Traditional IP-routed networks are very inefficient. The first challenge that IT professionals face is how to build the routing table on each and every interconnected router. One option is to manually create it.  With that option, every static route for every router must be manually configured, updated, and managed – a rather tedious and manual-intensive procedure fraught with misconfiguration security risks. The other option is to enable a protocol to dynamically learn the routes. However, the IT professional needs to decide which network routing protocol is best, or even supported on each router – certainly not simple, fast, nor easy.

In addition, not all routers in a network are in the administrative domain of the same IT organization.

One other major drawback is that all packets for a given destination get the same forwarding treatment, which can result in an underutilization of network resources.

How do routing protocols work?

There are many different types of routing protocols, hundreds in fact. For each protocol, it must identify other routers on the network, keep track of all possible destinations, and where to send each and every packet. If you happen to be lucky enough to own your own routers, or network, routing within the autonomous network (one domain) can be handled by an Interior Gateway Protocol (IGP). If not, then you need to use and Exterior Gateway Protocol (EGP). EGP is used to route traffic outside an autonomous network through the Wide Area Network (WAN) and onto any other network.

What is the Interior Gateway Protocol?

 There are two basic categories of IGP:

  1. Distance-vector – uses direction (or hop) and distance to any link in a network, to decide the best packet forwarding path.
  2. Link-state – uses link-state to provide the complete picture of the network, each router has an identical copy of the network, allowing each router to calculate its best path.

Distance-vector routing protocols use direction (or hop) and distance to any link in a network, to decide the best forwarding path. ‘Direction’ or hop is the next address and exit interface, and ‘distance’ is a measure of how far the destination is via that interface. The two-main distance-vector routing protocols used are Routing Information Protocol (RIP) and Enhanced Interior Gateway Routing Protocol (EIGRP). RIP uses hop count, while EIGRP uses other enhancements like node delay and available bandwidth to calculate the destination cost. Even though EIGRP became an open protocol with RFC 7868 in 2016, its still pretty much a single vendor protocol.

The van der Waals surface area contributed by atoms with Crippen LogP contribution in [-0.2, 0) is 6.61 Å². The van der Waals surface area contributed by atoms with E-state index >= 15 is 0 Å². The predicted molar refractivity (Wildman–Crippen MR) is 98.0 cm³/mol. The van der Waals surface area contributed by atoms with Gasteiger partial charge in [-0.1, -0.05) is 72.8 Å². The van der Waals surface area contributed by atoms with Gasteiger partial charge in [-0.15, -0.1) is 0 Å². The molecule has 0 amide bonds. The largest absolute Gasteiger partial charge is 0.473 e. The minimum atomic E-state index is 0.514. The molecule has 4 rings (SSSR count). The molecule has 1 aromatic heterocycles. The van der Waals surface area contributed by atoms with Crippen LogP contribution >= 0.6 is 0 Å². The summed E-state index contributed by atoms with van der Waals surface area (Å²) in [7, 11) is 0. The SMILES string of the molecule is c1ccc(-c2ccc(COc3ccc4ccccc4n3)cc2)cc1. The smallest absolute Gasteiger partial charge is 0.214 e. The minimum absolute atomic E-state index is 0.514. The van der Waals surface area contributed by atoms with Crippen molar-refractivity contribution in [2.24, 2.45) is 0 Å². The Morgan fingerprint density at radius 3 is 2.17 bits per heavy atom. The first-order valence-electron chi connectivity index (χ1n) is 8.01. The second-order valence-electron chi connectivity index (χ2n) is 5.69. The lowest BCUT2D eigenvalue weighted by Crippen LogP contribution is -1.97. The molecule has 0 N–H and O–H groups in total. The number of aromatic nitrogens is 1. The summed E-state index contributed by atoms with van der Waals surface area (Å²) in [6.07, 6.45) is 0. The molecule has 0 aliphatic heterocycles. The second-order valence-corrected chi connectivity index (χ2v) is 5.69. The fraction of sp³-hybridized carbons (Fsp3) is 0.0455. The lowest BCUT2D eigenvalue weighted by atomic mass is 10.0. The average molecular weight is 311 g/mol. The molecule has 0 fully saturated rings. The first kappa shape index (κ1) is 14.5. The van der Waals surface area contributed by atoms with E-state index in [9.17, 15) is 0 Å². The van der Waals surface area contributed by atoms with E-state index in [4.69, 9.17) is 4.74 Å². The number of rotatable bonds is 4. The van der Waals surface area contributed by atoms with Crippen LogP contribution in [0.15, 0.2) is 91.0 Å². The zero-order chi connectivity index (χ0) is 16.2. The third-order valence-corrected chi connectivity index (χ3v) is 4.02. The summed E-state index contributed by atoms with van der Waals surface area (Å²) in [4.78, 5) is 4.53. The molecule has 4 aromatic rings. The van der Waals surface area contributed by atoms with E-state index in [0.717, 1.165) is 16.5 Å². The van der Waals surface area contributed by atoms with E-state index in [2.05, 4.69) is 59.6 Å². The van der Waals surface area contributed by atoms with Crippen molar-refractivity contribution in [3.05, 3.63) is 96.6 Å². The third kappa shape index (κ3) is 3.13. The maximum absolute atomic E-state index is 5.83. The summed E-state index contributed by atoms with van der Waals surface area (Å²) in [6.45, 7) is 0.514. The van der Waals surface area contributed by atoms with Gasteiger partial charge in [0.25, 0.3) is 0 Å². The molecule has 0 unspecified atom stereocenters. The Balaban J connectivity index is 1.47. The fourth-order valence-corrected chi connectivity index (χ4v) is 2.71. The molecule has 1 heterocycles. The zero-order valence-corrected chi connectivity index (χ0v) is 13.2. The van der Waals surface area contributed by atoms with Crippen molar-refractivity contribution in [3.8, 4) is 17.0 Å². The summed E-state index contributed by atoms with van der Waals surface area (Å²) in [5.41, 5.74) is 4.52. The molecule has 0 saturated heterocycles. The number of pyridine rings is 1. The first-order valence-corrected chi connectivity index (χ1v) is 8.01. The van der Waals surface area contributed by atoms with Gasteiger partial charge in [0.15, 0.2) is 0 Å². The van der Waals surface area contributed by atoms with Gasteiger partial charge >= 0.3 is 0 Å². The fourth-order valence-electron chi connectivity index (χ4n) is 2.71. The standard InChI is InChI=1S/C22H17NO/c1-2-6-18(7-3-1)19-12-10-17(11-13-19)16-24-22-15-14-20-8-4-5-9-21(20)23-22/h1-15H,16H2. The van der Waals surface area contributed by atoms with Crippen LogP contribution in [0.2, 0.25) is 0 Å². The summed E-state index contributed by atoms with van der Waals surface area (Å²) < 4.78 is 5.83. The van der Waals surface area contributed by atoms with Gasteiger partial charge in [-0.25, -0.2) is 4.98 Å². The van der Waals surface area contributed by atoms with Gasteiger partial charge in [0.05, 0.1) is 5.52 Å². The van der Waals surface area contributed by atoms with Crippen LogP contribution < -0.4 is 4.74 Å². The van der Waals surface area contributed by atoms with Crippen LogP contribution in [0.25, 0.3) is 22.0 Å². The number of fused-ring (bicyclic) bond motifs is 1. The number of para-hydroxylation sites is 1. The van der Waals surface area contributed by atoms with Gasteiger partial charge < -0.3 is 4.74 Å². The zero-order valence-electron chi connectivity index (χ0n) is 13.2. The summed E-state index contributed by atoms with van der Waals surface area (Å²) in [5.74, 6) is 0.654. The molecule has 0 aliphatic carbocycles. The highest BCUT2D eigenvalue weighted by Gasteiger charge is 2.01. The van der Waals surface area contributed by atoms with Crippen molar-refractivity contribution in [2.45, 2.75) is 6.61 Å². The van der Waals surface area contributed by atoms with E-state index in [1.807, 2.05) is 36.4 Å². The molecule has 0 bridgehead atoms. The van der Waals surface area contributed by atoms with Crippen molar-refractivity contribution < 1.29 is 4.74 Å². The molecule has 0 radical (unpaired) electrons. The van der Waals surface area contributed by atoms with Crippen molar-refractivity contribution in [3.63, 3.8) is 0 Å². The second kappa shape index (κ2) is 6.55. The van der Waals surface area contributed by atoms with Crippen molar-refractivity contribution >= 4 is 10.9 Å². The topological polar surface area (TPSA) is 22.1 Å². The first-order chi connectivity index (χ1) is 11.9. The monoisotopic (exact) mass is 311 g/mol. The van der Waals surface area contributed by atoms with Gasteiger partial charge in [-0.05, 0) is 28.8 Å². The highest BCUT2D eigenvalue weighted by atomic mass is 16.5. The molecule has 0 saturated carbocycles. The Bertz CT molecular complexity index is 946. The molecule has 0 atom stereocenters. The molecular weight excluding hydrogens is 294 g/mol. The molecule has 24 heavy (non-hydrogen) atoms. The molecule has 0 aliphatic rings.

Link-state routing protocol, a dynamic routing protocol, is used at every node, where the node constructs a connectivity map, showing which nodes are connected to other nodes. This is much different to distance-vector routing, as each node shares its link states (I.e. link cost, subnet, adjacencies, etc.) with its neighbors, so that every router knows about every other router, its interfaces and what it connects to. Two-main link-state protocols are Open Shortest Path First (OSFP) and Intermediate System to Intermediate System (IS-IS).

What is the Exterior Gateway Protocol?

EGP allows all autonomous networks to connect to a single Internet. Today Border Gateway Protocol (BGP) is the EGP used to connect to the Internet. As a path-vector protocol, and unlike any other routing protocol, it uses “AS-Path” (Autonomous Systems-Path) at its primary metric to select the best route with the shortest path through the Internet. Contrary, to popular belief, BGP is not always necessary for connections to the Internet. Several dynamic IGP protocols, like OSFP or IS-IS are very capable of handling these connections.

What is Static and Dynamic Routing?

Static routing is when a router is manually configured for a routing entry. Typically, a network administrator manually adds entries into a routing table for the route. Static routes are fixed and do not change, even when the network is changed or reconfigured.